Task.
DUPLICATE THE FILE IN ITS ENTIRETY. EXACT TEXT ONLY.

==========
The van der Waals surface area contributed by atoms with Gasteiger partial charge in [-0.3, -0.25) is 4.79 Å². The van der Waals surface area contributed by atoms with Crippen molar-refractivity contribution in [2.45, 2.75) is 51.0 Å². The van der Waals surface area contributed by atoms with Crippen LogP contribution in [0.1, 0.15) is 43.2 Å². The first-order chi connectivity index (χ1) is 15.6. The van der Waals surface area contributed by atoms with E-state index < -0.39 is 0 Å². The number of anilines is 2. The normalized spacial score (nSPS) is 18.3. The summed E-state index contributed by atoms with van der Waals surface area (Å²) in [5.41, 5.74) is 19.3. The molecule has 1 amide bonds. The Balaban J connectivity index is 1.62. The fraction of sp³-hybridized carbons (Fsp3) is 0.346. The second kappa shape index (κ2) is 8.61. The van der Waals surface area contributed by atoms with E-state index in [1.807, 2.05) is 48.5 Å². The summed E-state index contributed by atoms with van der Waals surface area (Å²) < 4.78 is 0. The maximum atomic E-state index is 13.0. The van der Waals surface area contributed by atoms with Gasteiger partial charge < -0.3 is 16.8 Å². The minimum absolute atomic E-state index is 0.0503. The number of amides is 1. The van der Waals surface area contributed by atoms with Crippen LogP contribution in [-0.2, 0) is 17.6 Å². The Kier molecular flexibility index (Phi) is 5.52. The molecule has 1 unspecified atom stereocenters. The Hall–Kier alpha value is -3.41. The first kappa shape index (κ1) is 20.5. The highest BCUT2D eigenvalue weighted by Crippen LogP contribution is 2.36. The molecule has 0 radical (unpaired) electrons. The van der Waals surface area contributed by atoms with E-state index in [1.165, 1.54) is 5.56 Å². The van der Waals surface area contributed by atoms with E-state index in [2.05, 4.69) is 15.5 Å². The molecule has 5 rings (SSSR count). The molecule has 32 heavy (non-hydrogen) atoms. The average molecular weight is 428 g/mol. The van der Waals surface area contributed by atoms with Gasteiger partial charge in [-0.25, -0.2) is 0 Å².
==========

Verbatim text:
The van der Waals surface area contributed by atoms with Gasteiger partial charge in [-0.3, -0.25) is 4.79 Å². The van der Waals surface area contributed by atoms with Crippen molar-refractivity contribution in [2.45, 2.75) is 51.0 Å². The van der Waals surface area contributed by atoms with Crippen LogP contribution in [0.1, 0.15) is 43.2 Å². The first-order chi connectivity index (χ1) is 15.6. The van der Waals surface area contributed by atoms with E-state index < -0.39 is 0 Å². The number of anilines is 2. The normalized spacial score (nSPS) is 18.3. The summed E-state index contributed by atoms with van der Waals surface area (Å²) in [5.41, 5.74) is 19.3. The molecule has 1 amide bonds. The Balaban J connectivity index is 1.62. The fraction of sp³-hybridized carbons (Fsp3) is 0.346. The second kappa shape index (κ2) is 8.61. The van der Waals surface area contributed by atoms with E-state index in [1.807, 2.05) is 48.5 Å². The summed E-state index contributed by atoms with van der Waals surface area (Å²) < 4.78 is 0. The maximum atomic E-state index is 13.0. The van der Waals surface area contributed by atoms with Gasteiger partial charge < -0.3 is 16.8 Å². The minimum absolute atomic E-state index is 0.0503. The number of amides is 1. The van der Waals surface area contributed by atoms with Crippen LogP contribution in [-0.2, 0) is 17.6 Å². The Kier molecular flexibility index (Phi) is 5.52. The molecule has 1 unspecified atom stereocenters. The Hall–Kier alpha value is -3.41. The first kappa shape index (κ1) is 20.5. The highest BCUT2D eigenvalue weighted by Crippen LogP contribution is 2.36. The molecule has 0 radical (unpaired) electrons. The van der Waals surface area contributed by atoms with E-state index in [1.165, 1.54) is 5.56 Å². The van der Waals surface area contributed by atoms with E-state index in [2.05, 4.69) is 15.5 Å². The molecule has 5 rings (SSSR count). The molecule has 32 heavy (non-hydrogen) atoms. The average molecular weight is 428 g/mol. The van der Waals surface area contributed by atoms with Gasteiger partial charge in [-0.25, -0.2) is 0 Å².